Lead Them Home is presenting Posture Shift in a growing number of denominational churches whose members hold a wide range of biblical views regarding homosexuality – and specifically gay marriage. Within conservative evangelical settings, a higher percentage of members hold an orthodox view. This results in unity, but also lower effectiveness in conversation with persons holding the opposite view.
In denominational settings, by comparison, there can be a wider range in member beliefs across multiple issues historically considered controversial and divisive. The intriguing element is that such church members are accustomed to having discussions with other members across many belief gaps. They are more equipped to handle such conversations in a productive, respectful and peaceful manner.
Regarding the upcoming PCUSA marriage vote, many Presbyterians are asking how they should vote. Due to a mix of theological beliefs, here is a respectful path forward: vote your conscience before God based upon your biblical beliefs. It’s pretty simple.
In Massachusetts, we are a decade down the road of gay marriage. Gay couples routinely call a wide range of churches to find out which ones officiate same-sex weddings. In the early days, conservative church leaders were anxious about such calls. How can I respond, they asked.
One conservative pastor shared with me his response: “I am sorry. Our church does not; however, I can refer you to several churches in town that do. Would you like that information?” Ninety-percent of the time, these calls are courteous, matter-of-fact, helpful and no one is offended.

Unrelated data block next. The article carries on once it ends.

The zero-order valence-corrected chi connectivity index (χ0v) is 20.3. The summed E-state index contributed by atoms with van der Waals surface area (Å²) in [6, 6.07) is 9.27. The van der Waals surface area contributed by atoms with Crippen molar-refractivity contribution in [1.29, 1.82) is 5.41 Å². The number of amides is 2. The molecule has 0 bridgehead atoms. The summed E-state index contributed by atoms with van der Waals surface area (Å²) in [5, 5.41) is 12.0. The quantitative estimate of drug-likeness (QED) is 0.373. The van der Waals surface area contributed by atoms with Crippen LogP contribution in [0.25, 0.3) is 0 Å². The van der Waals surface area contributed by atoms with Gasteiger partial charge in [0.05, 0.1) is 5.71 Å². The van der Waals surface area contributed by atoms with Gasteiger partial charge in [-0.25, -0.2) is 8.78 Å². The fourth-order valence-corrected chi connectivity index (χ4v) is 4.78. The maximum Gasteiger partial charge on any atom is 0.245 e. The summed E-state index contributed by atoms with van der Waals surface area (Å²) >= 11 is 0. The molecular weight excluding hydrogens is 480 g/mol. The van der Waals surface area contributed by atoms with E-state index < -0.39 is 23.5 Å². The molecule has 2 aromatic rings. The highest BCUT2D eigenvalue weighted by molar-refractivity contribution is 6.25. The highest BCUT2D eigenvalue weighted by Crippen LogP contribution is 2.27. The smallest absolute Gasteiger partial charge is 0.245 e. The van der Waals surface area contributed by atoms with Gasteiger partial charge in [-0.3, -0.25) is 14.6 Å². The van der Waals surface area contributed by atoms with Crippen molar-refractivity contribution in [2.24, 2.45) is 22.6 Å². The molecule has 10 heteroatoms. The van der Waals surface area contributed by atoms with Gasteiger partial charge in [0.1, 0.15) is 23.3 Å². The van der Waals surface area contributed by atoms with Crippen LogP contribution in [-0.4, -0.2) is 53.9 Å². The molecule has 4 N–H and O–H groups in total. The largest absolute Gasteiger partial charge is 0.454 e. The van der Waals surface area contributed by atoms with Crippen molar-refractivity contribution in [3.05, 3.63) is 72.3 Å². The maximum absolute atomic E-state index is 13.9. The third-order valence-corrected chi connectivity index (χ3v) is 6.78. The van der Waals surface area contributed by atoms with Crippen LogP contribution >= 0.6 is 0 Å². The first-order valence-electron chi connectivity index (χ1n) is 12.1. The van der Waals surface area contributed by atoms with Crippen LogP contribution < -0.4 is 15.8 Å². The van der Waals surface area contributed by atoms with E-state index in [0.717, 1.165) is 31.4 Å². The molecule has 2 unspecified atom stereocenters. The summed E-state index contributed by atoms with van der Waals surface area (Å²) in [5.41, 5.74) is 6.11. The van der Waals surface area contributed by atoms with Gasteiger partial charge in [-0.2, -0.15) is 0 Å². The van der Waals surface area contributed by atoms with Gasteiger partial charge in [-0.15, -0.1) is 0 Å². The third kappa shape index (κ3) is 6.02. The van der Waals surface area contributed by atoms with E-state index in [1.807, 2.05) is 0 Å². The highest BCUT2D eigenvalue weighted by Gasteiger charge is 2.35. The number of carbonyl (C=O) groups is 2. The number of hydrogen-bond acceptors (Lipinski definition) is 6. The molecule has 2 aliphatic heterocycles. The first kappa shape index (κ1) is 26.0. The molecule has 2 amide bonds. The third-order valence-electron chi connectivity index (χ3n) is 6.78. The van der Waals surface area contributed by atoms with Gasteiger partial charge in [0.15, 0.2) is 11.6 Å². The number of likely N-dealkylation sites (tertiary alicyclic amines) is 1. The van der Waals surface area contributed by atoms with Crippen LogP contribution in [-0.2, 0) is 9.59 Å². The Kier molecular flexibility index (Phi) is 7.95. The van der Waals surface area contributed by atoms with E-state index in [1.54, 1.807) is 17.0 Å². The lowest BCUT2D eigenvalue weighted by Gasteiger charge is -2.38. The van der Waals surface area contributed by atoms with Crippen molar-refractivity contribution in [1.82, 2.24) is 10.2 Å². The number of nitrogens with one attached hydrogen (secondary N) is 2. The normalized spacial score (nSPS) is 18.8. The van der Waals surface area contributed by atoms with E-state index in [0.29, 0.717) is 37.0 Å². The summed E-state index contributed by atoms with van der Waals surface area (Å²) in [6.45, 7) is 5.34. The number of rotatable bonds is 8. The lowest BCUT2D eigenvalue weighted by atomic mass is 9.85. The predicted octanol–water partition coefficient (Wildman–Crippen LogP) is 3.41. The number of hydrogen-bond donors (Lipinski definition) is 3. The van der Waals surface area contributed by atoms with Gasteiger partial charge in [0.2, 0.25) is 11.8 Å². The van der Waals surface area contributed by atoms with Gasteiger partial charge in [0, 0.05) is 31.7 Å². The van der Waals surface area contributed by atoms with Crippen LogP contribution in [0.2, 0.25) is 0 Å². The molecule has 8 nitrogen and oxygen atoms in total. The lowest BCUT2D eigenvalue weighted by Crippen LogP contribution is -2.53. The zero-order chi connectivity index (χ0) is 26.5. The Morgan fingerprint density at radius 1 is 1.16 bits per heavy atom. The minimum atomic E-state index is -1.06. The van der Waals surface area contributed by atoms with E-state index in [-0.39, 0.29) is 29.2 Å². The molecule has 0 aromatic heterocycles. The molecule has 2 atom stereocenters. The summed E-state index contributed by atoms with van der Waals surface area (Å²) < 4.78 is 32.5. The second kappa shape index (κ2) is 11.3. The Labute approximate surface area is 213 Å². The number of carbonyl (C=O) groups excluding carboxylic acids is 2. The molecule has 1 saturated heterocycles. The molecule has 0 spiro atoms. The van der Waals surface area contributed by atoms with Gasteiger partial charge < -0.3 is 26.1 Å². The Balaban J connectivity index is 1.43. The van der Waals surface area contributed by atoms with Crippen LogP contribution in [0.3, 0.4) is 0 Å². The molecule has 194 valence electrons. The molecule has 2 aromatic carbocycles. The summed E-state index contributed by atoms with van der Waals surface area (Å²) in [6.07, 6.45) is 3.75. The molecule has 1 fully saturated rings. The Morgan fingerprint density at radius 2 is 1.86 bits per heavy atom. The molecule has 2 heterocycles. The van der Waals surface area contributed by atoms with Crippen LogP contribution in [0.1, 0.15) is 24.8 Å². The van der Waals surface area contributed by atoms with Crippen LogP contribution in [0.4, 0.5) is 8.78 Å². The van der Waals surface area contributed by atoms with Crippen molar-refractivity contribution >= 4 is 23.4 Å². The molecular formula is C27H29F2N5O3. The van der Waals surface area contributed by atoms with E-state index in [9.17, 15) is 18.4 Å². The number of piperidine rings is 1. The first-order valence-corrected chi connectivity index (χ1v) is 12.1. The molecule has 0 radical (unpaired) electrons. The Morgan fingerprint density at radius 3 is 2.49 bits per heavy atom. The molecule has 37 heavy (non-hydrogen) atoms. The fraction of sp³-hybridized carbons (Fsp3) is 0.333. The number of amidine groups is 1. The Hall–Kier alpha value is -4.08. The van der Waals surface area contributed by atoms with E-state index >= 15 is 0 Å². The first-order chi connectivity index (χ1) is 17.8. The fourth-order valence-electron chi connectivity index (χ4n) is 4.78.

Why are gay couples largely not offended, you may ask. Put simply, it is because they have a “civil right” to marry in Massachusetts even if not every church officiates same-sex weddings. Gay couples have a civil right and plenty of church options to express their right.
As the PCUSA vote approaches, here are several thoughts. First, voting “no” to gay marriage within your denomination does not eliminate gay couples’ civil right to marry in states that allow gay marriage. Second, voting “yes” does not produce a civil right in states where gay marriage is not allowed. Third, for denominations that do approve gay marriage, each congregation decides whether or not to officiate same-sex weddings. Fourth, assuming your church does not officiate such marriages, your staff can kindly refer gay couples to other churches that do.
Some (on both sides) will be offended by this post because they want the world to agree with their viewpoint. This is understandable. After a decade of gay marriage in Massachusetts, however, this is how the “belief gap” on gay marriage is working out – and mostly peaceably.
One last point: will government exemptions for churches hold up over time? In America, President Obama says yes. In 2012, Denmark’s parliament passed legislation requiring churches to conduct same-sex weddings. In 2013, a wealthy gay couple in England threatened to file a lawsuit to force their local church to marry them.
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